Yes, you can still teach an old Doge new tricks. Only three months after the release of Dogecoin, the cryptocurrency based on a meme has cleared its third major hurdle. After discovering that certain mining groups were exploiting a weakness in the protocol to game…
Yes, you can still teach an old Doge new tricks.
Only three months after the release of Dogecoin, the cryptocurrency based on a meme has cleared its third major hurdle. After discovering that certain mining groups were exploiting a weakness in the protocol to game the system, the doge-devs are ready to release version 1.6 of the Dogecoin wallet client.
This update is mandatory.
At block 145,000, Dogecoin will automatically fork so that no Dogecoin is at risk of being lost.
The update will change block-rewards, which had been random, to a flat 250,000 DOGE.
Also included in the update is the DigiShield difficulty algorithm, which will allow the mining difficulty to adjust near-instantly. This was developed by the team at DigiByte, who allowed Dogecoin to use it in a gracious show of community-spirit. In a rapidly expanding market, such team spirit is rare.
Additionally, mined Dogecoin now takes four hours to mature before being spent. This allows any potential forks in the future to be dealt with in a more efficient manner.
Multipools are mining groups that use their hashing power to mine whichever coin is most profitable at a given moment. Miners participating in multipools configure their rigs in an all-purpose manner and the multipool server then calculates the exchange rates of eligible cryptocurrencies, directing the massive mining power to net the miners the greatest profit.
The mercenary nature of multipools is the result of free-market competition, and in many ways is necessary for assuring that there will be hash-rate available to any coin that has demand.
However, a problem arises when a multipool causes a sudden surge of hash-rate, resulting in increased difficulty of mining. Once the difficulty rises and the coin is less profitable, the multipool moves on, leaving smaller miners struggling through difficult calculations until the next difficulty-adjustment.
Using DigiShield, difficulty adjustment is nearly instantaneous, eliminating the problem of large pools surging in when the difficulty is low and abandoning once it adjusts. This is a big deal, because this addition sets Dogecoin apart from the cryptocurrency it was cloned from, Litecoin.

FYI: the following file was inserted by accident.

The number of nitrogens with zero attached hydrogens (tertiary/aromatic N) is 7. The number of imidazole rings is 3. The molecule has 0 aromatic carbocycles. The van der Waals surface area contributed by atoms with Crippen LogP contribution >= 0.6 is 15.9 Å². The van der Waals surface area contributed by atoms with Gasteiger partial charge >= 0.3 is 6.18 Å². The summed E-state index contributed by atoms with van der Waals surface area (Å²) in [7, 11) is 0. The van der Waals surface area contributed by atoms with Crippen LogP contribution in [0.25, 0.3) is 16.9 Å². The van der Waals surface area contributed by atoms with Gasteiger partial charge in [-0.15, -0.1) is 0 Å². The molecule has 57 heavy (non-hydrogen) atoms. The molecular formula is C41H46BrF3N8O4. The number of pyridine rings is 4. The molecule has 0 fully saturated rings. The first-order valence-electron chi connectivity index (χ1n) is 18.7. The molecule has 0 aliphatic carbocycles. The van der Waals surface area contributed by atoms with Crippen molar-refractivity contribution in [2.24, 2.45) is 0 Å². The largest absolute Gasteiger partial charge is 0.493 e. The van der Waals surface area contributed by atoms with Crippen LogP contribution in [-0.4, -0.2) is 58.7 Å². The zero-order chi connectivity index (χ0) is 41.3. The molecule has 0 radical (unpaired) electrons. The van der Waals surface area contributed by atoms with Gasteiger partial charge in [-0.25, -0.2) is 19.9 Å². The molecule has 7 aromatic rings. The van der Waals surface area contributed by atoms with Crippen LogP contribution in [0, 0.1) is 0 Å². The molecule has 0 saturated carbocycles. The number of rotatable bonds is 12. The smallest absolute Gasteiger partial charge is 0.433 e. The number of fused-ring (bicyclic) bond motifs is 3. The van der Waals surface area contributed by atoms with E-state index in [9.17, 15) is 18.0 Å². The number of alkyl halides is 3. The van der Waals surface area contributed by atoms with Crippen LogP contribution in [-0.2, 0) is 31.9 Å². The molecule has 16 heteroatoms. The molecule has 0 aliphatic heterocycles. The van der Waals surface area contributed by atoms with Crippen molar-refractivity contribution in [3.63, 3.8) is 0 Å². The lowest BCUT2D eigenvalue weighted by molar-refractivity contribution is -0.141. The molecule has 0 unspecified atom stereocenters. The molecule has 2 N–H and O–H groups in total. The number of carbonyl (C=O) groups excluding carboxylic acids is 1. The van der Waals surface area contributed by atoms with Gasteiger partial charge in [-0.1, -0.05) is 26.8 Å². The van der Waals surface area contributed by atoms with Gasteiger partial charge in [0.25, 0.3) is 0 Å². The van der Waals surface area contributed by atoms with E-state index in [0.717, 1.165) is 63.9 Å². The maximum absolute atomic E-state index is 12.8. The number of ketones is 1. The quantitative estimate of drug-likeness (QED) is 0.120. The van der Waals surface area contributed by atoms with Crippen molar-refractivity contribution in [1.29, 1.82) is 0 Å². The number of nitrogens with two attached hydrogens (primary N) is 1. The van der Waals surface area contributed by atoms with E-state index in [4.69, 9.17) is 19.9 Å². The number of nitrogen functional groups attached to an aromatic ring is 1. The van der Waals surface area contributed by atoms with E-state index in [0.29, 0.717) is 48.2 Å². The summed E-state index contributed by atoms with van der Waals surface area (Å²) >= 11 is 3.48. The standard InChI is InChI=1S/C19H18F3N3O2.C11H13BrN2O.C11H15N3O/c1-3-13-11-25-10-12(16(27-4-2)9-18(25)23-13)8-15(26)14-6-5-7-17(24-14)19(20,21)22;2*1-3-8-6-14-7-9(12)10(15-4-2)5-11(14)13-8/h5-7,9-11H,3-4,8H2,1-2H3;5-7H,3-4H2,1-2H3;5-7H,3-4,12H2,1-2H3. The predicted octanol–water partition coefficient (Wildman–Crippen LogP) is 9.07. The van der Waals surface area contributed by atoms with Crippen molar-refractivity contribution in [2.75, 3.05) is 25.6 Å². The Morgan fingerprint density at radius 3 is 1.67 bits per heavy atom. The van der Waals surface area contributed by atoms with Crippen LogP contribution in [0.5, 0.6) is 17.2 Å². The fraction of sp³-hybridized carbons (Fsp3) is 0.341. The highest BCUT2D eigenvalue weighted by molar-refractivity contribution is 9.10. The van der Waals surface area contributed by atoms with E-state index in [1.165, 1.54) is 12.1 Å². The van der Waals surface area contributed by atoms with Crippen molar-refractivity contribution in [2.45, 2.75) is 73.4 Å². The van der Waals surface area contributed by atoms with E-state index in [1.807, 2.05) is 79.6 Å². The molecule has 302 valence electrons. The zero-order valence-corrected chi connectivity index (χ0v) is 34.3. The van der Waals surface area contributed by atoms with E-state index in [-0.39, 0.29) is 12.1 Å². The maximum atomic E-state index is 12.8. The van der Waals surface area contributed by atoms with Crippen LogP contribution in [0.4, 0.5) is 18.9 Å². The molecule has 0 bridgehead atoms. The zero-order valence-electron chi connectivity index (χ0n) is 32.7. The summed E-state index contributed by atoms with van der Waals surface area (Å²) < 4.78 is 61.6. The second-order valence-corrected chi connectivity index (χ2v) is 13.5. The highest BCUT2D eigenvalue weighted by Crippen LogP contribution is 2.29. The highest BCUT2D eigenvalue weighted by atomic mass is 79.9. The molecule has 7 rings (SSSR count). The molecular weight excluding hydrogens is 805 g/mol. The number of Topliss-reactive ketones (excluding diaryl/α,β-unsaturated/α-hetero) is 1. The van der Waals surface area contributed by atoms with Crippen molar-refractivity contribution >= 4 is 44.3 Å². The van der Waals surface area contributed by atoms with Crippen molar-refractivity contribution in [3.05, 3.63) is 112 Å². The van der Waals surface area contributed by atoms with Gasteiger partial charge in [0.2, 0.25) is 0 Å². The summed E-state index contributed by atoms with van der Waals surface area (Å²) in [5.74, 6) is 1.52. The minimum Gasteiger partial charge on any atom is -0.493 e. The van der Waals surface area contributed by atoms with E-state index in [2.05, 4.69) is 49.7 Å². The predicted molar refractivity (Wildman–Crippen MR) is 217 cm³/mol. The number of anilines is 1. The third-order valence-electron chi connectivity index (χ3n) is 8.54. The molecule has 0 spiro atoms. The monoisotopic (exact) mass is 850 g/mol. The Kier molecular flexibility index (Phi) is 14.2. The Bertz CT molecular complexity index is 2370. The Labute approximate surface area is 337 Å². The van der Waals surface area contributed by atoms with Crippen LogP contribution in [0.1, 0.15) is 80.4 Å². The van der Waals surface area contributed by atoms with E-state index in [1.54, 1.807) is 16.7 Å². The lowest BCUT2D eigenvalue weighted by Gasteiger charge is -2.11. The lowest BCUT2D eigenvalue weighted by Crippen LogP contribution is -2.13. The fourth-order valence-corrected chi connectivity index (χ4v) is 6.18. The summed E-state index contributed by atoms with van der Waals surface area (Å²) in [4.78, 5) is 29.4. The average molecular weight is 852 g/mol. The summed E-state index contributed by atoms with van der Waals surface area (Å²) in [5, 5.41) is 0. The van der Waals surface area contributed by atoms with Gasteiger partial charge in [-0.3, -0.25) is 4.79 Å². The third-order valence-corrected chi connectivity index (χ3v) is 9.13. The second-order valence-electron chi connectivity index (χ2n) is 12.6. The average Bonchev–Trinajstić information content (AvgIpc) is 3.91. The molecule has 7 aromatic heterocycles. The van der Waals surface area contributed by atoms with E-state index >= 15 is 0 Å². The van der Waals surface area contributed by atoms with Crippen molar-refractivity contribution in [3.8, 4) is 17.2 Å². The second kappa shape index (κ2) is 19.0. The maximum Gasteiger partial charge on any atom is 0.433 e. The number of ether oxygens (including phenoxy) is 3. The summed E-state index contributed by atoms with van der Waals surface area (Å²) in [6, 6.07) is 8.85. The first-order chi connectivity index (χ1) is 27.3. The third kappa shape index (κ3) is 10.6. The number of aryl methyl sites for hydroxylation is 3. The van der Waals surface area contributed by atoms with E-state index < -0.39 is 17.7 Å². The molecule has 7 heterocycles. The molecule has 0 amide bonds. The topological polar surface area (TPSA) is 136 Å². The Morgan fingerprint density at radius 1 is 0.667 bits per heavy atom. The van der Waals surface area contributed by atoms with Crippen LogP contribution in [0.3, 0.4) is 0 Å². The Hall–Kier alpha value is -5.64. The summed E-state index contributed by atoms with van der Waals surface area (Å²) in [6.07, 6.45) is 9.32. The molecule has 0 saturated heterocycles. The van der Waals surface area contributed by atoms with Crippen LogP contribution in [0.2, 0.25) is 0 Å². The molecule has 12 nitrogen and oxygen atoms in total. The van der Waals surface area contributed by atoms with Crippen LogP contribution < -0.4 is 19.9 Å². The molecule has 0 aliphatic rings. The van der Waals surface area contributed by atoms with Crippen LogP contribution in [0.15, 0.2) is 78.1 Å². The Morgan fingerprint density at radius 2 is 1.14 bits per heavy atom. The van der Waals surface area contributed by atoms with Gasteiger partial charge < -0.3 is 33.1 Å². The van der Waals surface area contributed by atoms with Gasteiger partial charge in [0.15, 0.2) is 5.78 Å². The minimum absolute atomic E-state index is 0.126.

The major reason for the sudden Dogecoin 1.6 fork is that the “random” block-rewards had been essentially cracked by multipools.
The multipools were able to figure out the reward sizes of blocks ahead of time and cherry-pick those with large rewards, leaving the scraps to smaller miners. With the removal of random block rewards, this problem no longer exists.
Attention paid to Dogecoin, along with its exchange rate, has been neglected since the Olympics ended, and Bitcoin has had the spotlight with scandal after scandal.
Many feel that the multipool gaming of block rewards was the cause of much of the downward price trend, though, as it is common for alt-coin miners to sell their rewards for Bitcoin/fiat immediately.
Shibe-charity is alive and well with the Doge4Water initiative to raise awareness for clear drinking water.
Additionally, as a “Thank you” for the help DigiBytes gave to the Dogecoin development team by lending the use of DigiShield as well as helping to test the new wallet, many shibes are organizing to vote for DigiBytes to be the next Cryptsy market.
Amid this rallying to put DigiBytes on Cryptsy, shibes are flocking en-masse to Kraken, a U.S. based exchange that recently opened trade to the often silly cryptocurrency. Many shibes feel Cryptsy can’t handle the large volume of Dogecoin trade, as it often halts service during peak hours.
Last modified: January 25, 2020 9:59 PM UTC